Investing In Electric Dreams, BlackRock Charges Up EV Infrastructure – Wealth Briefing

BlackRock is adding its investment weight to building a viable high-speed charging infrastructure for Europe’s anticipated EV revolution.

In the race for electric mobility, BlackRock has announced a
€700 million ($785 million) joint investment in Munich-based
IONITY to drive EV
expansion across Europe.

The combined investment with IONITY’s other shareholders is
expected to quadruple its high-power charging points in Europe
from 1,500 to around 7,000 by 2025, and boost location points
from 400 to over 1000. BlackRock is funnelling investment from
its global renewable power fund, which closed a third installment
of $4.8 billion (€4.1 billion) in April, attracting  money
from public and private pension funds, insurers, endowments,
foundations and family offices.

Ramping up EV capacity filled the COP26 agenda and seen as
critical to meeting decarbonisation targets being set by
companies and governments. This doesn’t ease the fact that many
electric vehicle buyers are at the mercy of infrastructure that
isn’t keeping pace, especially the fast-charging 350kW outlets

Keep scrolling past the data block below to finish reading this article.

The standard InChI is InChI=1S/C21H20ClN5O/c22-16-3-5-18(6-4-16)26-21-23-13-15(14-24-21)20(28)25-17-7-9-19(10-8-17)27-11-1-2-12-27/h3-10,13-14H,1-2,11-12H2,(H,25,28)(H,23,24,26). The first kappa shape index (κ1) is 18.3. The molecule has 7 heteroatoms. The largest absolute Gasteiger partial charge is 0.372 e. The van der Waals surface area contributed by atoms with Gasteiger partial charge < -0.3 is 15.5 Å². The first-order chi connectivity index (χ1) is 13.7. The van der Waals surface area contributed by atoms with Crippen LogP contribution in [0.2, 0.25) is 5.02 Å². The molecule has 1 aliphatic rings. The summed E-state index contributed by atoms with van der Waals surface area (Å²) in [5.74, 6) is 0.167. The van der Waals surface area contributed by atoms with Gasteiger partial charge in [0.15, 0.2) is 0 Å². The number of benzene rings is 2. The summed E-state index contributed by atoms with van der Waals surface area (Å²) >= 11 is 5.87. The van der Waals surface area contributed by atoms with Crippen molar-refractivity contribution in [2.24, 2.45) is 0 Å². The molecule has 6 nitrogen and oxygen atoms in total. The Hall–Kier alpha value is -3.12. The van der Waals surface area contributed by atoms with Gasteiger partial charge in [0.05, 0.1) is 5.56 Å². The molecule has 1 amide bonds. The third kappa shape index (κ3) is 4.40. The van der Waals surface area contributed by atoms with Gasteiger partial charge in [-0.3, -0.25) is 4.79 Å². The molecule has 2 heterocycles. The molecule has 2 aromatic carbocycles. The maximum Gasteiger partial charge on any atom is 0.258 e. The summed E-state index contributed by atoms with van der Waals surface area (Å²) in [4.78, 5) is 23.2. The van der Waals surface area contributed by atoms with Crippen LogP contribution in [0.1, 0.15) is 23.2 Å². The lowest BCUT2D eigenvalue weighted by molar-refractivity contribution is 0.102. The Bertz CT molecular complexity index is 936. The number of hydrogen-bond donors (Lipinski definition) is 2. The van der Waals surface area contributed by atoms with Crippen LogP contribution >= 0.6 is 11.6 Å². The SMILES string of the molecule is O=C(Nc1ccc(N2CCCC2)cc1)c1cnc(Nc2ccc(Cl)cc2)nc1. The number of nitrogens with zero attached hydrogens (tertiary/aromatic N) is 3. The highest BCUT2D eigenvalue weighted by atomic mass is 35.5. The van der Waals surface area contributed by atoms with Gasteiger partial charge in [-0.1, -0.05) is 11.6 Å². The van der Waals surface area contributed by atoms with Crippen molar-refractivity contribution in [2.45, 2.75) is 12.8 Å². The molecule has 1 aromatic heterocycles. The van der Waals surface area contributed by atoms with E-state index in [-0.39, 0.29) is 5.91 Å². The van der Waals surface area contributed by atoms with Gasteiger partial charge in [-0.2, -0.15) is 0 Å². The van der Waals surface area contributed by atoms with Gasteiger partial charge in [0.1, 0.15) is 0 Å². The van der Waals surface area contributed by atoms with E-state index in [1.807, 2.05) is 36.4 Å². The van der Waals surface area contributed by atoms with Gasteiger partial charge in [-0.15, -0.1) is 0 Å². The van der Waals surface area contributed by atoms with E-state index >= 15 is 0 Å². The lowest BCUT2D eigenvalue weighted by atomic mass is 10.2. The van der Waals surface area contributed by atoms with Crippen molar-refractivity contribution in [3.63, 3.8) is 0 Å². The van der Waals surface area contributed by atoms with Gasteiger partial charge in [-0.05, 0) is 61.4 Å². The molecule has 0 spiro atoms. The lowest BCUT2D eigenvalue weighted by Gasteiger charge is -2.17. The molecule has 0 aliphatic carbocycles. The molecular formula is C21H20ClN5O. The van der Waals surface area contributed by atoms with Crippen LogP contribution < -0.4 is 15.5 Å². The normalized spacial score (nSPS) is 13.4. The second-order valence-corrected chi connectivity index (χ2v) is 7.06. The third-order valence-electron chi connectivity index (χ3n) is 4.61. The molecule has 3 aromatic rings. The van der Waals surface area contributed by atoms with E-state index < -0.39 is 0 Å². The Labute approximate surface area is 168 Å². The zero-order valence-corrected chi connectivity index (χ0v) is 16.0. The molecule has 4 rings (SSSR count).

that are needed for distance travel. Battery technology and
safety are also moving slower than many would like.

UK and EU lawmakers want to replace internal combustion engine
vehicles with electric ones running on renewable energy by the
end of the decade and are relying on big institutional investors
to play their part. In the US, President Biden’s Build Back
Better spending plan moving through Congress features extra tax
credits for electric vehicles. The $1.7 trillion package, roughly
a third of which is dedicated to mitigating climate, will offer
$7,500 credit to anyone buying electric vehicles until 2026.
After that, the tax break is only available for US-made electric
cars, and those buying US EVs made by union-backed carmakers are
entitled to an additional $4,500 bonus credit, which should
favour Detroit legacy brands such as GM and Ford.

BlackRock is the first company outside the auto industry to
invest in IONITY, which was launched four years ago as a joint
venture between BMW, Ford, Hyundai (owner of the KIA brand),
Mercedes-Benz, and Volkswagen (owner of both Audi and Porsche).

“Electric vehicle charging infrastructure is vital to achieve a
net zero future,” BlackRock’s global head of renewable power,
David Giordano, said. He said IONITY’s network is bringing the
auto industry pioneers together to create “a seamless experience
for emission-free driving across Europe.”

But there is a long way to go before realising this aim. A recent
Schroders’ report
based on Bloomberg analysis shows that the number of electric
vehicles purchased accounts for a small percentage of overall
vehicles on the road, and countries are moving at different
speeds in phasing ICE vehicles out and EVs into circulation. The
chart below shows how different nations stack up on targets.

Isabella Hervey-Bathurst, global sector specialist at Schroders,
says that it …….